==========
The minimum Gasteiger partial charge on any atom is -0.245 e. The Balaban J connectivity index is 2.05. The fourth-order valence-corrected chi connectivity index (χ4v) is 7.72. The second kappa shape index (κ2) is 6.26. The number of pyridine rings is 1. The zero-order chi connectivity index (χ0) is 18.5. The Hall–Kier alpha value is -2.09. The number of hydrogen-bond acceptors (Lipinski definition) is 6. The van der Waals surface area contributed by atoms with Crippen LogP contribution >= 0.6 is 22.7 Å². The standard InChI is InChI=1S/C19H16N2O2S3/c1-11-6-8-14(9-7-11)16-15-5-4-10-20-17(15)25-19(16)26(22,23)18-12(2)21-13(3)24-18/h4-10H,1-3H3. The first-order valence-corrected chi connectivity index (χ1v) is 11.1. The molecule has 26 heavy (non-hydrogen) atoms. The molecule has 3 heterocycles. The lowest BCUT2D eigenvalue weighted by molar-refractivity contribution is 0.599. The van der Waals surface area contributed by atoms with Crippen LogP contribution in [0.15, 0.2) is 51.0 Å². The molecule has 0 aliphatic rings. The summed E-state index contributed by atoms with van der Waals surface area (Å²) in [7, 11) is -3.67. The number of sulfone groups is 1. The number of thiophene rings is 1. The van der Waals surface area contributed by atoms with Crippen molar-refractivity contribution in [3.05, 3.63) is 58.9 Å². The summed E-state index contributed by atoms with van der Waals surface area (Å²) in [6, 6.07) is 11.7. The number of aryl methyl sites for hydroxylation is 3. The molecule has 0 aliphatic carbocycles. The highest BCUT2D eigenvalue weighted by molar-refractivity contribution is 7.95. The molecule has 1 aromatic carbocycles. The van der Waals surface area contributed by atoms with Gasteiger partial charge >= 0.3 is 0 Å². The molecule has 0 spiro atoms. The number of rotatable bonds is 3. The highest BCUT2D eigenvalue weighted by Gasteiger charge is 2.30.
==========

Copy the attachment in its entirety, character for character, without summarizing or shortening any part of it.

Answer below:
The minimum Gasteiger partial charge on any atom is -0.245 e. The Balaban J connectivity index is 2.05. The fourth-order valence-corrected chi connectivity index (χ4v) is 7.72. The second kappa shape index (κ2) is 6.26. The number of pyridine rings is 1. The zero-order chi connectivity index (χ0) is 18.5. The Hall–Kier alpha value is -2.09. The number of hydrogen-bond acceptors (Lipinski definition) is 6. The van der Waals surface area contributed by atoms with Crippen LogP contribution >= 0.6 is 22.7 Å². The standard InChI is InChI=1S/C19H16N2O2S3/c1-11-6-8-14(9-7-11)16-15-5-4-10-20-17(15)25-19(16)26(22,23)18-12(2)21-13(3)24-18/h4-10H,1-3H3. The first-order valence-corrected chi connectivity index (χ1v) is 11.1. The molecule has 26 heavy (non-hydrogen) atoms. The molecule has 3 heterocycles. The lowest BCUT2D eigenvalue weighted by molar-refractivity contribution is 0.599. The van der Waals surface area contributed by atoms with Crippen LogP contribution in [0.15, 0.2) is 51.0 Å². The molecule has 0 aliphatic rings. The summed E-state index contributed by atoms with van der Waals surface area (Å²) in [7, 11) is -3.67. The number of sulfone groups is 1. The number of thiophene rings is 1. The van der Waals surface area contributed by atoms with Crippen molar-refractivity contribution in [3.05, 3.63) is 58.9 Å². The summed E-state index contributed by atoms with van der Waals surface area (Å²) in [6, 6.07) is 11.7. The number of aryl methyl sites for hydroxylation is 3. The molecule has 0 aliphatic carbocycles. The highest BCUT2D eigenvalue weighted by molar-refractivity contribution is 7.95. The molecule has 1 aromatic carbocycles. The van der Waals surface area contributed by atoms with Gasteiger partial charge >= 0.3 is 0 Å². The molecule has 0 spiro atoms. The number of rotatable bonds is 3. The highest BCUT2D eigenvalue weighted by Gasteiger charge is 2.30.